- The Washington Times - Monday, January 14, 2002

It is fun to speculate. What if, for instance, Adam Oates' father had been born in Alabama and his idol had been a NASCAR driver? Or if the senior Oates had been born in California worshipping baseball stars?
In fact, David Oates was born in England and idolized a soccer player who rarely scored but loved passing to others so they could. Not just simple passes but artistic drives followed by goals that truly counted.
Adam Oates didn't play competitive soccer growing up in suburban Toronto but did the next best thing he became a center for hockey teams. There he could do on ice what his dad's idol did on grass in England direct the attack, passing to the teammate who had the best opportunity to score.
Tonight or Wednesday or Friday or Saturday but some time soon, the Washington Capital will become just the eighth player in NHL history to have 1,000 career assists. Even Oates admits he is looking forward to it because he is enjoying the enjoyment his parents are getting out of the milestone.
"I look back and every parent who has ever taken a kid, male or female, to some sort of Little League this or that, it's a lot of hours," Oates said the other day. "My parents have been doing it for 35 years now, watching me play. It's been a long time. This … this is really something for my parents. I'm just very lucky to be here."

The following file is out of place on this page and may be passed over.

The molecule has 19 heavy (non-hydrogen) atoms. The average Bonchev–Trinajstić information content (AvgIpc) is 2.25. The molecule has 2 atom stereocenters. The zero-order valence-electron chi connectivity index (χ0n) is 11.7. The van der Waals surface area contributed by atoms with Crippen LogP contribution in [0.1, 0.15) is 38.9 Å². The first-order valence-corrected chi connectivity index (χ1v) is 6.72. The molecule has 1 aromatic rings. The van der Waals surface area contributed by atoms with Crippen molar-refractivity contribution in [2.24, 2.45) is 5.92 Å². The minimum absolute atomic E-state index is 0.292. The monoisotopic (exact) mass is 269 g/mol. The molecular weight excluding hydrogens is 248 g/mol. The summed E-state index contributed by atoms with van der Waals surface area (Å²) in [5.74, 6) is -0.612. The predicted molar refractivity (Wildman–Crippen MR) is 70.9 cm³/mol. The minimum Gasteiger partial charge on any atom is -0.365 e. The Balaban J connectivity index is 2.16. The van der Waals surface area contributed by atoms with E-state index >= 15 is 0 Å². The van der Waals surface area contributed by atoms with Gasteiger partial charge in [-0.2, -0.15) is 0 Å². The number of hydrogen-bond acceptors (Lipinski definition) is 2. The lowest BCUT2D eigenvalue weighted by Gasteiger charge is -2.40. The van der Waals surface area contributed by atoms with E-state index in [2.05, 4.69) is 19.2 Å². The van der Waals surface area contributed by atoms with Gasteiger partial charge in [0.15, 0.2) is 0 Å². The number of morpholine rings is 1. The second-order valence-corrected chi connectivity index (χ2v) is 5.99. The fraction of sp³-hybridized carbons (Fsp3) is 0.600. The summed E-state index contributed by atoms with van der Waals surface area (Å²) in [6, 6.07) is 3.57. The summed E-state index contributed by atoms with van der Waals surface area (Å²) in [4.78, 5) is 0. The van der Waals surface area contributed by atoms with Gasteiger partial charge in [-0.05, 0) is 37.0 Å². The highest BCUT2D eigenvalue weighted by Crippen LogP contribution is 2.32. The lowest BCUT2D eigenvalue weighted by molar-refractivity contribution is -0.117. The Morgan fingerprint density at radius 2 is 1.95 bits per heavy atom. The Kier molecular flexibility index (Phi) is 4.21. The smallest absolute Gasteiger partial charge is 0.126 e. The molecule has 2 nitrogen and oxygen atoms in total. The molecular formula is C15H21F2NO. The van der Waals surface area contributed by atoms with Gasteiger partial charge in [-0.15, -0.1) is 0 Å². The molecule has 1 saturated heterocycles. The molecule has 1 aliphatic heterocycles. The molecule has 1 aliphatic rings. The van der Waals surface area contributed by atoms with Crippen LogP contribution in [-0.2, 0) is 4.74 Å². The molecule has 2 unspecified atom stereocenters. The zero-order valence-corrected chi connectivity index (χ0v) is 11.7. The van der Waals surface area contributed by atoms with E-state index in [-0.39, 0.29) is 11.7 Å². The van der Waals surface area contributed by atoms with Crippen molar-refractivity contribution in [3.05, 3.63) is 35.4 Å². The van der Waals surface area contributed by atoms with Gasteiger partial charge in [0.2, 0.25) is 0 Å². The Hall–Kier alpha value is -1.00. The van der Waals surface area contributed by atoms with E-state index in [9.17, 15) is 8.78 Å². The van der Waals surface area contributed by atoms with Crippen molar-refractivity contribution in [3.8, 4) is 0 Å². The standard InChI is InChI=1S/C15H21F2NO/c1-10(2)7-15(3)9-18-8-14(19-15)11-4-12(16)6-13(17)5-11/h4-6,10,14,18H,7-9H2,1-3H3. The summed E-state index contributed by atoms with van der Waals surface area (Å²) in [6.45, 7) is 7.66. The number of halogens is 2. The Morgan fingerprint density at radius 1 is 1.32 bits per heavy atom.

Oates entered this season needing 37 assists to hit 1,000. He has 36. He is closing in on 1,200 NHL games (1,173) and has 1,323 points. But 1,000 helpers? Wayne Gretzky had 1,963, a figure that may never be approached; Ray Bourque is second all-time at 1,169 and he's retired.
Actually, there is a race within a race here because center Steve Yzerman of Detroit is also sitting there with 999 helpers. Yzerman and Oates were teammates on the Red Wings in the early '80s before Oates went to St. Louis, Boston and finally Washington.
"Whenever it happens, you always try to put things in perspective," Oates said. "It would have been nice to do it on a game-winner in overtime [Friday] night but right now we need points more than anything else. I'd hate to have it happen when we're losing 5-0 and then get an assist. For me, it's gratifying to get to that point because it's the way I play the game and it's been a long time. I feel very lucky."
He has been amazingly durable, especially since joining the Caps in 1997. He missed 23 games three seasons ago with a strained groin but otherwise has missed a handful of games. And he has had at least 52 assists in 11 of the last 13 seasons; he and Jaromir Jagr shared the NHL lead last season with 69. Oates currently has 36 assists in 43 games and leads the league again.
"Four years ago, I never thought I'd get here and here I am," Oates said. "I can't really say [1,000] was a goal because I thought it was unobtainable for the longest time. Then all of a sudden it got close, I was still healthy and still playing, and … here we are."
He hit 90 or more helpers in a single season twice, 97 in 1992-93 in Boston when he was centering Cam Neely and Joe Juneau, and 90 in 1990-91 when he was centering for Brett Hull. He has had more than 100 points four times.
Still, at 39 his future is somewhat up in the air. He will be an unrestricted free agent July 1 if the Caps do not do something before then. If it appears the club won't make the playoffs by the time the trading deadline rolls around on March 19, there is a good chance he will be traded and help somebody else's playoff bid.
"I'd like to play a couple more years, sure, and we'll go from there," the center said. "It's still fun. My parents won't allow me to quit because they enjoy it and I still love playing the game. I love the life, I really love the life. I'll play as long as I can."

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